So a new law was born. “I can attest to how important one person’s vote is because my first election I won by seven votes out of over 26,000,” Jackson said.

Texas lawmakers approved the measure in 1997, and then-Gov. George W. Bush signed it into law. That same year, astronaut David Wolf became the first American to “vote while you float,” as NASA cheekily put it.

“I voted alone up in space, very alone, the only English speaker up there, and it was nice to have an English ballot, something from America,” Wolf told The Atlantic in 2016. “It made me feel closer to the Earth and like the people of Earth actually cared about me up there.”

Most NASA astronauts live in Houston, so since that Texas law was passed, several astronauts have been able to cast ballots from above. This isn’t even the first time Rubins has exercised her orbital privilege; she also voted in the 2016 presidential election from the space station — listing her address as “low-Earth orbit.”

“I think it’s really important for everybody to vote,” Rubins said. “If we can do it from space, then I believe folks can do it from the ground, too.”

Copyright 2020 NPR. To see more, visit https://www.npr.org.

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Estee Lauder Pays NASA $128000 for Photo Shoot in Space – BNN

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(Bloomberg) — Estee Lauder Cos. is sending its newest skincare formula into space, and it’ll cost only about as much as paying a big influencer for a few Instagram posts.

The U.S. cosmetics giant is spending $128,000 for NASA to fly 10 bottles of its skin serum to the International Space Station. Once there, astronauts will take pictures of Estee Lauder’s Advanced Night Repair in the cupola control tower, which has panoramic views of the cosmos. The images will be used on social media, with the company planning to auction one bottle off for charity when the items return to Earth this spring.

The global recession, triggered by the coronavirus pandemic, has pushed brands to get more creative with their advertising because consumers are cutting back. Within beauty, several companies are spending less on traditional ads, while looking for new ways to break through the glut of content out there. In a press release, Estee Lauder highlighted it being the “first beauty brand to go into space” as a means to tout its “skincare innovation.”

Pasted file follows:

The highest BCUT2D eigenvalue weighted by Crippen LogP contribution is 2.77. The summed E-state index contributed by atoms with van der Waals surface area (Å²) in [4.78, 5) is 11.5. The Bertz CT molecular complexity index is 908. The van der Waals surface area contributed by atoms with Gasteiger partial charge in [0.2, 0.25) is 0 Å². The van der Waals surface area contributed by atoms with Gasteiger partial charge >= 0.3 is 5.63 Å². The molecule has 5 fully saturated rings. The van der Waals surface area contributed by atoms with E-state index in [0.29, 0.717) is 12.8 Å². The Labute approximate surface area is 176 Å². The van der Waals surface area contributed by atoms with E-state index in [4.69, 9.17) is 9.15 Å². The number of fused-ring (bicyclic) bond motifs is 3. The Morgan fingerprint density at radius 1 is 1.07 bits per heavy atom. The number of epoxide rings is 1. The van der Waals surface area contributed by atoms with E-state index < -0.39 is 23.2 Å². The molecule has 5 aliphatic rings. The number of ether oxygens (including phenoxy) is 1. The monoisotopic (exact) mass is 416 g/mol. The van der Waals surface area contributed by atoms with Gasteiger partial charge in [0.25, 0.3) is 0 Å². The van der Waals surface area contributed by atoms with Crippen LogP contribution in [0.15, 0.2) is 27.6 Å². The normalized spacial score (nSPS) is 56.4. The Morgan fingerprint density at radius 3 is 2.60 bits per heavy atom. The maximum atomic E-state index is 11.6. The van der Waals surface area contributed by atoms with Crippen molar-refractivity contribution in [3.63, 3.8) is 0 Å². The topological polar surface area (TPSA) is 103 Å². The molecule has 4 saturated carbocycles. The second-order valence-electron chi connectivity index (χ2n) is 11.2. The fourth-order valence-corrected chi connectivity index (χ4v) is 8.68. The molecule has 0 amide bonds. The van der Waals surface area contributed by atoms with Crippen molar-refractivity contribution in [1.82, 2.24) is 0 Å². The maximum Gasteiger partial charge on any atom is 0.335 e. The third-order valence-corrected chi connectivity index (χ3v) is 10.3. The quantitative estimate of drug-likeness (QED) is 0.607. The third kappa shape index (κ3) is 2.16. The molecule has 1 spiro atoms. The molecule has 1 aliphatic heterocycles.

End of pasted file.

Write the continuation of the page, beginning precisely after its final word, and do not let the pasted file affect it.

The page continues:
The Northrop Grumman Antares rocket that will transport the skin serum as part of a supply run is scheduled to launch on Tuesday night from Wallops Island, Virginia. The Cygnus cargo craft will then dock on the space station early Saturday.

Estee Lauder’s push into micro-gravity is part of NASA’s effort to commercialize low-earth orbit and make it a domain where private enterprise eventually does business as routinely as the government conducts spacewalks. Companies from Goodyear Tire & Rubber to Merck & Co have used space for research, and NASA is hoping to expand its use, including private citizens visiting the space station.

“We need to expand people’s perspective on what we can accomplish in space,” said Phil McAlister, NASA’s director of commercial spaceflight development.

©2020 Bloomberg L.P.

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A dazzling full 'harvest moon' is set to illuminate Vancouver skies next week – North Shore News

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While the weekend forecast calls for rain, Vancouver skies are expected to clear next week, which is just in time for the glorious full Harvest moon. 

Earlier this month, locals were treated to a full corn moon. Last year, September’s full moon was a full ‘harvest moon,’ which takes place in two years out of three. However, since October’s full moon falls closest to the fall equinox this year, it will carry the harvest title. 

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According to the Old Farmer’s Almanac, “this full Moon name is attributed to Native Americans because it marked the time when corn was supposed to be harvested.”

The Harvest Moon gets was given its name because farmers needed its silvery light to harvest crops. It has since inspired a rather dreamy, beautiful song by Canadian icon Neil Young, too.

The Old Farmer’s Almanac also notes that Native peoples would give distinctive names to each reoccurring full moon to mark the change of seasons. As such, many of these names arose when Native Americans first interacted with colonialists. 

The October moon will be at its fullest in Vancouver on Thursday, Oct. 1 at 2:05 p.m. 

Stargazers should opt to travel as far away from city lights as possible in order to avoid light pollution that will obscure the clarity of heavenly bodies. While this works best in more remote places, anywhere that has a higher elevation will also provide more ideal viewing conditions.